Title: City of Girls
Author: Elizabeth Gilbert
Narrator: Blair Brown
City of Girls by Elizabeth Gilbert is my first foray into the author’s fiction and what a first experience it was. This book is everything you could want and more. There is tension, sex, subtlety; there is despair, there is realness, and there is life.
Gilbert’s narrator is Vivian, an old (in age only) woman who is looking back at her life with clear eyes and telling her story in all its gritty glory. Blair Brown’s performance as Vivian is steadfast yet spunky, capturing perfectly the airs that Vivian exudes as she shares her stories. We are transported back to the world of the New York theatre in the 1940s with such depth and layers that you feel the fabrics, people, and joie de vivre of the era.
Vivian is 19 when she is sent to live with her eccentric Aunt Peg in New York City after she failed out of Vassar College. She is self-assured in the sense that she knows who she isn’t and is open to who she is about to become. She throws herself into the life of the theater and she puts her sewing skills to good use. Through parties and engaging with nightlife, Vivian ends up perfecting a few other skills as well. This lifestyle, however, doesn’t last for long. As we have the benefit of Vivian telling her story from old age, we get to see how she moves past scandals, the war, and the women’s liberation movement of the 1960s.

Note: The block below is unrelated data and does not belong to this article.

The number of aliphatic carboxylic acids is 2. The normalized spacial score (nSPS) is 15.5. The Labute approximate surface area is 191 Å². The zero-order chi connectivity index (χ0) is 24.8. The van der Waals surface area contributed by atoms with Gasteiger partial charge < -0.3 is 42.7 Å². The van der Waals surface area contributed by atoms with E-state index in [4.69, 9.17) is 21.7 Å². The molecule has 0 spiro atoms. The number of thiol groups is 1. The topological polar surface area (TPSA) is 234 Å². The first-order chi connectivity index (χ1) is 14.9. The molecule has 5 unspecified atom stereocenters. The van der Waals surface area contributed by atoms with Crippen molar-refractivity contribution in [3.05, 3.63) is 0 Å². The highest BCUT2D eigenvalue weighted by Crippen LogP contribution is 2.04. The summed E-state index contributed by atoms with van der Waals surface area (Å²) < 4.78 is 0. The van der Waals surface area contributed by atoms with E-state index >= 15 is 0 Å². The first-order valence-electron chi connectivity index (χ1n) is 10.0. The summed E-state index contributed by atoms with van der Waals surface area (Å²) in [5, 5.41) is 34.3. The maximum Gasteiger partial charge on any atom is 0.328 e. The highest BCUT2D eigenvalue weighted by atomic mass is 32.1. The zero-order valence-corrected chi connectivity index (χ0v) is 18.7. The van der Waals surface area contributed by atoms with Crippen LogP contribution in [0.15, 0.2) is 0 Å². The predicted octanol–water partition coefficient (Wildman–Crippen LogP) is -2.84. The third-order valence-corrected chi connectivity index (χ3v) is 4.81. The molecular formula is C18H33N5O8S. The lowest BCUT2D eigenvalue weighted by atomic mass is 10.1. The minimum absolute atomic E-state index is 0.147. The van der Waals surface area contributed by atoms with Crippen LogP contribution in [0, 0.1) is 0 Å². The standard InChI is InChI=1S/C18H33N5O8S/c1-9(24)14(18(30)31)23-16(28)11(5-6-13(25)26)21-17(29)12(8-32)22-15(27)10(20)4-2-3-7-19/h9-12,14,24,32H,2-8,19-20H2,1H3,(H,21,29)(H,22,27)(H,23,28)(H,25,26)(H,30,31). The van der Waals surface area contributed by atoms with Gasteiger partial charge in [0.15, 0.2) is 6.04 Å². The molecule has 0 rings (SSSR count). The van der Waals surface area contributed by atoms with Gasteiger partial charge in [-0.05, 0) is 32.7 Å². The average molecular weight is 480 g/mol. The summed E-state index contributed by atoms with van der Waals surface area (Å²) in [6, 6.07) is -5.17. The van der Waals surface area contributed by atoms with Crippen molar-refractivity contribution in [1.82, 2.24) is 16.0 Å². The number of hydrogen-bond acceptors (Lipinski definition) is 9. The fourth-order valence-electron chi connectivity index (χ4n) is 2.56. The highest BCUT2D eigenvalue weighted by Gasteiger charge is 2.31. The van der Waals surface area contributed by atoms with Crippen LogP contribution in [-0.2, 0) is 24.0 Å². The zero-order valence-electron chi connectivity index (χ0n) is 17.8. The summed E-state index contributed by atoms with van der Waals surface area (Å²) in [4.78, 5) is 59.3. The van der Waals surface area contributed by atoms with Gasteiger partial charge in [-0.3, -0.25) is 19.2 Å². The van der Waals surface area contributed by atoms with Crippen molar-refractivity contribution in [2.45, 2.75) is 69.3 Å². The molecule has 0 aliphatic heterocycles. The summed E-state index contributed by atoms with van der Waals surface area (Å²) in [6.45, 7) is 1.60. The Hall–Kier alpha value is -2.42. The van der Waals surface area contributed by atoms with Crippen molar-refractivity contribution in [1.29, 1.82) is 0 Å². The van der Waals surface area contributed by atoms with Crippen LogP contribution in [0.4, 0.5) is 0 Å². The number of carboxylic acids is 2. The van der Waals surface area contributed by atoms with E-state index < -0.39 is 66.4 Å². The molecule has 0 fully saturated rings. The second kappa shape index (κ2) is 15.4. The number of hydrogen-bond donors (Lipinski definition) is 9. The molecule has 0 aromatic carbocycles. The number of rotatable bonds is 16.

The first two-thirds of the book are upbeat, carefree, and almost flippant. But it’s the last part that drew me in the most. Vivian in her middle age is a true treasure. She continues to live by her own rules but does so with such poise and determination that you can’t help but cheer her on and wish she could impart more life lessons on you.
Gilbert expertly transports you to another time and place, and they consume you as Vivian’s story unfolds. Don’t be disheartened by the switch in the pace of the book. It is here in the slowness that we truly see the beauty of a woman building her life, her values, and her family. And it is here that we are treated to perhaps the most endearing part of Vivian’s life. It is here that she offers the best of herself to us, dear reader: she offers a reminder of the value in the love of friendship.
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